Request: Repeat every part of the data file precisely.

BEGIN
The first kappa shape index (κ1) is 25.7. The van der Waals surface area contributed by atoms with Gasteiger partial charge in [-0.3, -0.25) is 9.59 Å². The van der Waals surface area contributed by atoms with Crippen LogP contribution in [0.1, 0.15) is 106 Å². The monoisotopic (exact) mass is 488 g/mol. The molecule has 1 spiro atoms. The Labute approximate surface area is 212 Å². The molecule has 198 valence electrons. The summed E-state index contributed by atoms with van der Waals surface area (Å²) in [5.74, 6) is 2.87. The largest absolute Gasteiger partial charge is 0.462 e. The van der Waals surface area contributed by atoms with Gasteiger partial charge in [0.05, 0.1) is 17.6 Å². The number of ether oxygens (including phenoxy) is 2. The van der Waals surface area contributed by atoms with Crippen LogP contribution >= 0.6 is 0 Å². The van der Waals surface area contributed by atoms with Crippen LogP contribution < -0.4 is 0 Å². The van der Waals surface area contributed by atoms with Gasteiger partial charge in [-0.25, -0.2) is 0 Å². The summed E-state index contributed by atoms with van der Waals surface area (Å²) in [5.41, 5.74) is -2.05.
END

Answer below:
The first kappa shape index (κ1) is 25.7. The van der Waals surface area contributed by atoms with Gasteiger partial charge in [-0.3, -0.25) is 9.59 Å². The van der Waals surface area contributed by atoms with Crippen LogP contribution in [0.1, 0.15) is 106 Å². The monoisotopic (exact) mass is 488 g/mol. The molecule has 1 spiro atoms. The Labute approximate surface area is 212 Å². The molecule has 198 valence electrons. The summed E-state index contributed by atoms with van der Waals surface area (Å²) in [5.74, 6) is 2.87. The largest absolute Gasteiger partial charge is 0.462 e. The van der Waals surface area contributed by atoms with Gasteiger partial charge in [0.05, 0.1) is 17.6 Å². The number of ether oxygens (including phenoxy) is 2. The van der Waals surface area contributed by atoms with Crippen LogP contribution >= 0.6 is 0 Å². The van der Waals surface area contributed by atoms with Crippen LogP contribution < -0.4 is 0 Å². The van der Waals surface area contributed by atoms with Gasteiger partial charge in [-0.25, -0.2) is 0 Å². The summed E-state index contributed by atoms with van der Waals surface area (Å²) in [5.41, 5.74) is -2.05.